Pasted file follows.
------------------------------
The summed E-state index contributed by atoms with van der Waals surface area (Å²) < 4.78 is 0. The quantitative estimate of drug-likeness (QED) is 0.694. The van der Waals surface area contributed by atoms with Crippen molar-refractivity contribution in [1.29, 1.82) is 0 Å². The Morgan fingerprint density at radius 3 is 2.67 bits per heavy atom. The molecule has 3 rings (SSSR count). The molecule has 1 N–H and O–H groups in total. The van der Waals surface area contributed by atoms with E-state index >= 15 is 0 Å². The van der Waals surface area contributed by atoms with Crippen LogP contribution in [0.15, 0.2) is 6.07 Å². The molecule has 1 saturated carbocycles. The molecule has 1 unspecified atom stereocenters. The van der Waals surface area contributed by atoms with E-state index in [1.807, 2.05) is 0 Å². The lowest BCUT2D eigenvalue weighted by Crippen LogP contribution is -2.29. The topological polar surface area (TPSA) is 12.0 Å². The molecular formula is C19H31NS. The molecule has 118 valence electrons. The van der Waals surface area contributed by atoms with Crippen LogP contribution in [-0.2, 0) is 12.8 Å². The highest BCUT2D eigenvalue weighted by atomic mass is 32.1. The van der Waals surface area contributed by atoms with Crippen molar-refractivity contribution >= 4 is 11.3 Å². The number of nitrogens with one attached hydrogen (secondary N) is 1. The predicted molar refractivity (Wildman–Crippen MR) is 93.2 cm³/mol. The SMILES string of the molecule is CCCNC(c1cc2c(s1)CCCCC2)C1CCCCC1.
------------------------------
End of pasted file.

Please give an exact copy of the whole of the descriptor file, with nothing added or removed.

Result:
The summed E-state index contributed by atoms with van der Waals surface area (Å²) < 4.78 is 0. The quantitative estimate of drug-likeness (QED) is 0.694. The van der Waals surface area contributed by atoms with Crippen molar-refractivity contribution in [1.29, 1.82) is 0 Å². The Morgan fingerprint density at radius 3 is 2.67 bits per heavy atom. The molecule has 3 rings (SSSR count). The molecule has 1 N–H and O–H groups in total. The van der Waals surface area contributed by atoms with E-state index >= 15 is 0 Å². The van der Waals surface area contributed by atoms with Crippen LogP contribution in [0.15, 0.2) is 6.07 Å². The molecule has 1 saturated carbocycles. The molecule has 1 unspecified atom stereocenters. The van der Waals surface area contributed by atoms with E-state index in [1.807, 2.05) is 0 Å². The lowest BCUT2D eigenvalue weighted by Crippen LogP contribution is -2.29. The topological polar surface area (TPSA) is 12.0 Å². The molecular formula is C19H31NS. The molecule has 118 valence electrons. The van der Waals surface area contributed by atoms with Crippen LogP contribution in [-0.2, 0) is 12.8 Å². The highest BCUT2D eigenvalue weighted by atomic mass is 32.1. The van der Waals surface area contributed by atoms with Crippen molar-refractivity contribution >= 4 is 11.3 Å². The number of nitrogens with one attached hydrogen (secondary N) is 1. The predicted molar refractivity (Wildman–Crippen MR) is 93.2 cm³/mol. The SMILES string of the molecule is CCCNC(c1cc2c(s1)CCCCC2)C1CCCCC1.